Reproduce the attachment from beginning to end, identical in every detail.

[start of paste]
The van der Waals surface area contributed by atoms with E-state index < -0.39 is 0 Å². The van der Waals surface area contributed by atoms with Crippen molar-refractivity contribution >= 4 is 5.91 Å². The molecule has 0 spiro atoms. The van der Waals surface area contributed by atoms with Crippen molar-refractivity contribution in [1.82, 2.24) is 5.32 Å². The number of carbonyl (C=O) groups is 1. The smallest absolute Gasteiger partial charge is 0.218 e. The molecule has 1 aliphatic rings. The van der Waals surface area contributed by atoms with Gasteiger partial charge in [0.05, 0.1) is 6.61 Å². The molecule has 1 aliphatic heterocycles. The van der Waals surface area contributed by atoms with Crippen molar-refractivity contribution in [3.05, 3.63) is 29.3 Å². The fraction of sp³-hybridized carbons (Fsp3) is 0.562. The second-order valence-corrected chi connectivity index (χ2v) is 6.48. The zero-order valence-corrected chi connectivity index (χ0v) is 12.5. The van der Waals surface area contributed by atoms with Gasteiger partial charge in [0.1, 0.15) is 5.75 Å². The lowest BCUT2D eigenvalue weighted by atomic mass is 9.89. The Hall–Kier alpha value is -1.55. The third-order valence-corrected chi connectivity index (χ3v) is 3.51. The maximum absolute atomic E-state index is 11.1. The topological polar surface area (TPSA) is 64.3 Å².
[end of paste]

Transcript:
The van der Waals surface area contributed by atoms with E-state index < -0.39 is 0 Å². The van der Waals surface area contributed by atoms with Crippen molar-refractivity contribution >= 4 is 5.91 Å². The molecule has 0 spiro atoms. The van der Waals surface area contributed by atoms with Crippen molar-refractivity contribution in [1.82, 2.24) is 5.32 Å². The number of carbonyl (C=O) groups is 1. The smallest absolute Gasteiger partial charge is 0.218 e. The molecule has 1 aliphatic rings. The van der Waals surface area contributed by atoms with Gasteiger partial charge in [0.05, 0.1) is 6.61 Å². The molecule has 1 aliphatic heterocycles. The van der Waals surface area contributed by atoms with Crippen molar-refractivity contribution in [3.05, 3.63) is 29.3 Å². The fraction of sp³-hybridized carbons (Fsp3) is 0.562. The second-order valence-corrected chi connectivity index (χ2v) is 6.48. The zero-order valence-corrected chi connectivity index (χ0v) is 12.5. The van der Waals surface area contributed by atoms with Gasteiger partial charge in [0.1, 0.15) is 5.75 Å². The lowest BCUT2D eigenvalue weighted by atomic mass is 9.89. The Hall–Kier alpha value is -1.55. The third-order valence-corrected chi connectivity index (χ3v) is 3.51. The maximum absolute atomic E-state index is 11.1. The topological polar surface area (TPSA) is 64.3 Å².